Good morning. Senior Deputy Governor Wilkins and I are pleased to be here to answer your questions about today’s interest rate announcement and our Monetary Policy Report (MPR). Before turning to your questions, let me first offer some insight into Governing Council’s deliberations.

Not surprisingly, the worsening global situation was the primary issue. Economic forecasts have been marked down further in most countries, largely as a consequence of the escalation of trade actions and uncertainty around what may be next. Heightened uncertainty about future trade policies is directly reducing business investment, and there is a risk that this will spread to households as well. These consequences can be buffered through easier monetary policy, and many central banks have recently eased in response. However, we need to remember that tariffs and trade restrictions will work over time to permanently reduce potential output everywhere, while raising the prices of consumer goods—a stagflationary scenario. Monetary policy can only do so much about these elements of the shock.

Canada is not immune to these global developments. In fact, Canada was one of the first countries to feel the effects of trade policy uncertainty, since NAFTA was the first target of the Trump administration. Indeed, this uncertainty has been weighing on investment in Canada for the past three years. These were important headwinds preventing Canadian interest rates from rising by as much as US rates did during 2017–18. Nevertheless, as other economies feel a growing impact from the trade war, there are second-round impacts on Canada through weaker exports and lower commodity prices.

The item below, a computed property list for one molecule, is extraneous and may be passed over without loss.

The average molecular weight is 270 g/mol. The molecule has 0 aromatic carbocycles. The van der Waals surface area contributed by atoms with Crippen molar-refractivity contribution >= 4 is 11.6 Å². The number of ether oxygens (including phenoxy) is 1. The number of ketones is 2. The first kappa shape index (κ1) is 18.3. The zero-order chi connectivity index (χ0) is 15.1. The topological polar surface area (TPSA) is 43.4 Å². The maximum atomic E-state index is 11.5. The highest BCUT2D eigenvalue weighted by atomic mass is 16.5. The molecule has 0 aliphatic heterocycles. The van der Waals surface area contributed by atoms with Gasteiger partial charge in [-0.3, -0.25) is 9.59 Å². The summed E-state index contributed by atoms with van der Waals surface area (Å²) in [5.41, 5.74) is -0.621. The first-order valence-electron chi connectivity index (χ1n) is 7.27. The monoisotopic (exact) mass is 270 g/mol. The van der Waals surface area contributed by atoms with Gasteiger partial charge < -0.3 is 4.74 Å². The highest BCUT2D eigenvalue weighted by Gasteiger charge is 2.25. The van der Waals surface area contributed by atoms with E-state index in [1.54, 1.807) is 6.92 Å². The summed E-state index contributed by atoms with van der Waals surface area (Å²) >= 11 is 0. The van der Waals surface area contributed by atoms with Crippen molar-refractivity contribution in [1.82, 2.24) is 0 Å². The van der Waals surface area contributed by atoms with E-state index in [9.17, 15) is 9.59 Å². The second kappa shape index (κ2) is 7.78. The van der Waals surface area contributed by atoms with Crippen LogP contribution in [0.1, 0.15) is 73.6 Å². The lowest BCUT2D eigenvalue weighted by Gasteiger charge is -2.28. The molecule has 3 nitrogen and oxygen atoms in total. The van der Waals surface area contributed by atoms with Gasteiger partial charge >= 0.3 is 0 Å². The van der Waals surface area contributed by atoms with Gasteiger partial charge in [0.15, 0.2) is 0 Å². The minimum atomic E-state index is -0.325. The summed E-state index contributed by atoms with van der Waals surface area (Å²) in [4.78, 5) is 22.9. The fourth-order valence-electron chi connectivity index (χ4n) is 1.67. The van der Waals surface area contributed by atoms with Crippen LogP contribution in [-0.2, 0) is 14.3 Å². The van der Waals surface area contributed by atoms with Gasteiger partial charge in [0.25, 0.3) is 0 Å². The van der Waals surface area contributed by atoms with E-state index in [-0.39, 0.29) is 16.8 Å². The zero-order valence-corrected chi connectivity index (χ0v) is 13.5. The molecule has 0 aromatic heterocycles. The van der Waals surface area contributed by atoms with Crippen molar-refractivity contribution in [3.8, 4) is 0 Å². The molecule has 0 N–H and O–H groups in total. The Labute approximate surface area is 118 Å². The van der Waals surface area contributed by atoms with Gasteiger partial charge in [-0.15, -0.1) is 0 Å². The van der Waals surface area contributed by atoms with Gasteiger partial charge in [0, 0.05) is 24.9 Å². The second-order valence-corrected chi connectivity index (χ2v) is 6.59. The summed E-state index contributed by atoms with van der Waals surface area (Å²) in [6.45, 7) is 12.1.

In today’s updated projections, we are forecasting both exports and business investment to contract in the second half of this year and to recover only moderately in the next two years. We can see a wide range of indicators pointing to these effects—in manufacturing, mining and rail transportation—in our Business Outlook Survey and in the quarterly reports of bellwether global companies. While we have had these secondary effects in our forecast for some time, and increased them in our latest projection, these are mostly judgment-based, and the situation could worsen. Accordingly, we present a deeper analysis of this downside risk in today’s MPR, in Box 3. Let me just note that the biggest effect for Canada of a more negative global growth scenario would be a steeper drop in commodity prices and, as in 2015, a significant depreciation of the Canadian dollar.

In contrast to these adverse global developments, the Canadian economy is demonstrating resilience overall. The economy continues to create new jobs at a solid pace, the unemployment rate is near an all-time low, many companies are reporting an acute shortage of skilled workers, and wage growth is picking up noticeably in the past six months or so. The housing sector is clearly on the rebound, having digested the various housing policy changes put into place during 2016–18, and is still being fuelled by relatively high rates of immigration. Consumption spending has held up relatively well on average, supported by the solid labour market and low interest rates, even as the savings rate has been edging higher.